weeks ago in Waterman Gym- However, since most local boards classified I-A would be called first
nasium were 'handed a new and do not even bring up the names of married men, currently protecte
unfamiliar form and asked to sup- students for draft classification, a by last Tuesday's presidential or
ply the addresses of their local student can usually escape the pos- der, would be the next group draft
draft boards, as well as some other sibility of being drafted during his ed."
general information about them- school years by annually filling out Only when these two source
selves, form 109, he added. were exhausted would the loc
This form, designed by Douglas Most colleges and universities in boards begin drafting deferre
Woolley of the Department of Reg- this country cooperate with the students.
istration and Records, is the Uni- Selective Service System by hav- Two Levels
versity's adaptation of the Selec- ing these forms completed and There are two student classifica
tive Service notification form 109. sending them to the local draft tions. The more common of tli
The purpose of the form is to boards. two, II-S, is usually granted by I
convey to the local draft boards Flunking Changes Things cal draft boards to those men wh
the information that some of their Furthermore, when a student have been shown registeredi
potential draftees are registered drops out of school, the colleges some acceptable school by the for
students and are eligible for stu- notify the boards of this change in 109. This deferment is normal]
dent deferments. his status, Woolley said. renewed every year the stude
Not Automatic "Failure to fill out form 109, continues his studies full time.
The fact that a young man is a whether as an undergraduate or When a young man is workin
student does not automatically graduate student, may in the fu- full time and is pursuing his std
give him a special draft classifi- ture seriously jeopardize a young ies at night or has received his de
cation. "We can report to the lo- man's eligibility for deferment," gree and is doing part time gra
cal boards that a student is en- Lt. Col. Gilbert G. Holmes, direc- uate work, he, upon being drafted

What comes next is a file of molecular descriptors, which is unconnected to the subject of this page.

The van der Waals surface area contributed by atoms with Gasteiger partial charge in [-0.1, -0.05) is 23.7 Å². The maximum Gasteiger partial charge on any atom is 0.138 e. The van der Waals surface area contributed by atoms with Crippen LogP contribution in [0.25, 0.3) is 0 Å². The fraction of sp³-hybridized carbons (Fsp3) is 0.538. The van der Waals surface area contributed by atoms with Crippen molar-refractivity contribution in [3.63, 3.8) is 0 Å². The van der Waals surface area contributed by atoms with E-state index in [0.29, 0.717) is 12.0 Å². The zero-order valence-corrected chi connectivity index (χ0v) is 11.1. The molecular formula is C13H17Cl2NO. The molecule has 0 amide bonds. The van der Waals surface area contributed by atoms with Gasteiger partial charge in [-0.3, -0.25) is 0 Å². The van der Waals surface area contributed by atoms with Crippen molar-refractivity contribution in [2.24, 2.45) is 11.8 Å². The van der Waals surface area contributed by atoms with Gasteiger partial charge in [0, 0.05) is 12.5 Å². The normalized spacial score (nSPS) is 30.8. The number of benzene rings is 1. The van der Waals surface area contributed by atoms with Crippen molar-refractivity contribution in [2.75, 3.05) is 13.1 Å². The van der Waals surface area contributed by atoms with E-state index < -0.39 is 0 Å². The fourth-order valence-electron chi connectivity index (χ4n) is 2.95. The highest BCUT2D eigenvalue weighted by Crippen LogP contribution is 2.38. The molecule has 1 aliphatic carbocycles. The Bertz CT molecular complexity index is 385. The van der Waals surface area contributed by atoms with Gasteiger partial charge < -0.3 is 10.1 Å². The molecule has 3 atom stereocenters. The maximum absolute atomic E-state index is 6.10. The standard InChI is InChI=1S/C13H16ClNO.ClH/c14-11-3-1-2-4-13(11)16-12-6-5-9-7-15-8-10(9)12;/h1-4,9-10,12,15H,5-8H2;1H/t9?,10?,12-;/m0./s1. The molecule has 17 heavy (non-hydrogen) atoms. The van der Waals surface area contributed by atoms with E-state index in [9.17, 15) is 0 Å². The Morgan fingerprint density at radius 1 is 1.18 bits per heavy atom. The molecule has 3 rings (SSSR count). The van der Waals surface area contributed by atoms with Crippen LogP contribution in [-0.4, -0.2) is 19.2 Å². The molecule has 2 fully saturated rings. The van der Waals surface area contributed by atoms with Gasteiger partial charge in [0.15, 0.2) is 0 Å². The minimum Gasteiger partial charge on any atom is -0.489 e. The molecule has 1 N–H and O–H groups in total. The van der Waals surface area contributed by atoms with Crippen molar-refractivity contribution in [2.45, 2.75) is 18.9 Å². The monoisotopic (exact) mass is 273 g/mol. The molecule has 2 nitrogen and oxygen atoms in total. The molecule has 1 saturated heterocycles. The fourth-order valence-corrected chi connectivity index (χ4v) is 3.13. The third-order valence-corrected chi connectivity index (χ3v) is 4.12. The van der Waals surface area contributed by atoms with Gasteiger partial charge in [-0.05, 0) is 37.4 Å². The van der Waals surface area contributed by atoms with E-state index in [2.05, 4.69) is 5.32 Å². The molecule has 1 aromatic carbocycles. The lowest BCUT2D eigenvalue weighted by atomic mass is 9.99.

rolled in the University, but it is up tor of the state Selective Service may apply for a I-S classification
System, warned. This is a temporary defermer
All male undergraduates who which usually permits the studer
UtD el S have not yet completed this form to complete his semester of study
do so immediately by coming to
ru Pr bRm. 1513 of the Administration Hatcher Records
Bldg., Woolley stressed.
Temporary Protection Speech for VOA
WASHINGTON (M)-The Senate A student classification tempor-
AntrusHt O Vbcm tee atefarily protects a young man from University President Harla
Antir ust Sueda whter to coff the draft, but does not extend his Hatcher recorded a 28 minute ta
duct a full-scale investigation of draft age beyond the normal max- on the contribution of America
ductalscthat major American drug imum of 26, Woolley explained. universities to business and indu
reportstatmor Amerin dto pre- Discussing the possibility of de- try for the Voice of America ye,
vent cut-rate sales in Latin Amer- ferred students being drafted in terday. The recording was donei
vencuthe face of a national emergency, WUOM-FM studios.
Chairman Philip A. Hart t(D -
Mich) said that before reaching a
decision, the subcommittee will ex-
plore the situation in closed-door t
hearings atwhichigovernment of- wlTEE
ficials and mndustry witnesses will
be heard.
"Based on these executive ses-
committee will decide whether a
full-scale investigation will be held
and whether the anti-trust laws Driving Range & Min ature Golf
are adequate."
No Date Set NOW OPEN
No date for starting the closed 2455 S. State (one mile South of campus)
hearing was set, but Hart said they
will be held as soon as possible. ;
He said the subcommittee unani- ' '
mously agreed to extend until Dec.
2 subpoenas that have been served
on seven drug manufacturing
firms and the Pharmaceutical Jfl
Manufacturers Association.
Involved in the inquiry is the
move of the nation's largest drug
wholesaler to sell drugs in Colom-
bia and other Latin American na-
tions at sharply reduced pricesFO YUR O M
under their generic, or chemical, FOR YOUR ROOM
names rather than their trade
names. We have ash trays, candles,